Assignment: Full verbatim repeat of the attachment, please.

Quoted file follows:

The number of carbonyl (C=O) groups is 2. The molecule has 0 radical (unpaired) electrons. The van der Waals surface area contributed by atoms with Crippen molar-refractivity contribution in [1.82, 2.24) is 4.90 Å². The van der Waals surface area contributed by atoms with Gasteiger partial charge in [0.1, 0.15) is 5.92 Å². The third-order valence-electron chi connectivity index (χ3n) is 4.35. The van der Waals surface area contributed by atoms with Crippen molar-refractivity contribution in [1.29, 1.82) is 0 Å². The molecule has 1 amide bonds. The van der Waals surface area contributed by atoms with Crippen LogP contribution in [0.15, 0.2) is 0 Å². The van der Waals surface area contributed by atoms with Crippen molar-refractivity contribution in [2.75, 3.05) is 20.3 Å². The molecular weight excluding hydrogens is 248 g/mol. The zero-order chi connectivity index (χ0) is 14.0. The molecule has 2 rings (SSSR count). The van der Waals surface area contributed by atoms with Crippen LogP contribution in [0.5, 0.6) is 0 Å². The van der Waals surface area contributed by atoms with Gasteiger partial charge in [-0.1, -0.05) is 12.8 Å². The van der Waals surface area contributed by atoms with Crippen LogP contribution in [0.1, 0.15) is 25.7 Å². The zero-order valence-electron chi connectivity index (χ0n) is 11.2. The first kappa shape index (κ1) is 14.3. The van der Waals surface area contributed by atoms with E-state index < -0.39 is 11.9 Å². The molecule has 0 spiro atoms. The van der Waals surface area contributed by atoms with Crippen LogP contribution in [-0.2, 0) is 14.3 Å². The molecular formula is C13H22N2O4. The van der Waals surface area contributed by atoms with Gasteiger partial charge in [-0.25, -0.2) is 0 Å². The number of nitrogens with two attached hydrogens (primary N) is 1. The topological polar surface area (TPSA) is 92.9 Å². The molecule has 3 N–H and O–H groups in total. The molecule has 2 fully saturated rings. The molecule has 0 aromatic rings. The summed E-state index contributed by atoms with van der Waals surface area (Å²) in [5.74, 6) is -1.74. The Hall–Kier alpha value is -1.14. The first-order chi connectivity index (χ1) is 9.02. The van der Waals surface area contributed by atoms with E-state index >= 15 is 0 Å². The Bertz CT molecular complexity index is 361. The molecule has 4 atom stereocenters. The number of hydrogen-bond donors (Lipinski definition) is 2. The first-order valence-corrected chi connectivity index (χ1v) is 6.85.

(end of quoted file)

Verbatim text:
The number of carbonyl (C=O) groups is 2. The molecule has 0 radical (unpaired) electrons. The van der Waals surface area contributed by atoms with Crippen molar-refractivity contribution in [1.82, 2.24) is 4.90 Å². The van der Waals surface area contributed by atoms with Gasteiger partial charge in [0.1, 0.15) is 5.92 Å². The third-order valence-electron chi connectivity index (χ3n) is 4.35. The van der Waals surface area contributed by atoms with Crippen molar-refractivity contribution in [1.29, 1.82) is 0 Å². The molecule has 1 amide bonds. The van der Waals surface area contributed by atoms with Crippen LogP contribution in [0.15, 0.2) is 0 Å². The van der Waals surface area contributed by atoms with Crippen molar-refractivity contribution in [2.75, 3.05) is 20.3 Å². The molecular weight excluding hydrogens is 248 g/mol. The zero-order chi connectivity index (χ0) is 14.0. The molecule has 2 rings (SSSR count). The van der Waals surface area contributed by atoms with Crippen LogP contribution in [0.5, 0.6) is 0 Å². The van der Waals surface area contributed by atoms with Gasteiger partial charge in [-0.1, -0.05) is 12.8 Å². The van der Waals surface area contributed by atoms with Crippen LogP contribution in [0.1, 0.15) is 25.7 Å². The zero-order valence-electron chi connectivity index (χ0n) is 11.2. The first kappa shape index (κ1) is 14.3. The van der Waals surface area contributed by atoms with E-state index < -0.39 is 11.9 Å². The molecule has 0 spiro atoms. The van der Waals surface area contributed by atoms with Crippen LogP contribution in [-0.2, 0) is 14.3 Å². The molecular formula is C13H22N2O4. The van der Waals surface area contributed by atoms with Gasteiger partial charge in [-0.25, -0.2) is 0 Å². The number of nitrogens with two attached hydrogens (primary N) is 1. The topological polar surface area (TPSA) is 92.9 Å². The molecule has 3 N–H and O–H groups in total. The molecule has 2 fully saturated rings. The molecule has 0 aromatic rings. The summed E-state index contributed by atoms with van der Waals surface area (Å²) in [5.74, 6) is -1.74. The Hall–Kier alpha value is -1.14. The first-order chi connectivity index (χ1) is 9.02. The van der Waals surface area contributed by atoms with E-state index >= 15 is 0 Å². The Bertz CT molecular complexity index is 361. The molecule has 4 atom stereocenters. The number of hydrogen-bond donors (Lipinski definition) is 2. The first-order valence-corrected chi connectivity index (χ1v) is 6.85.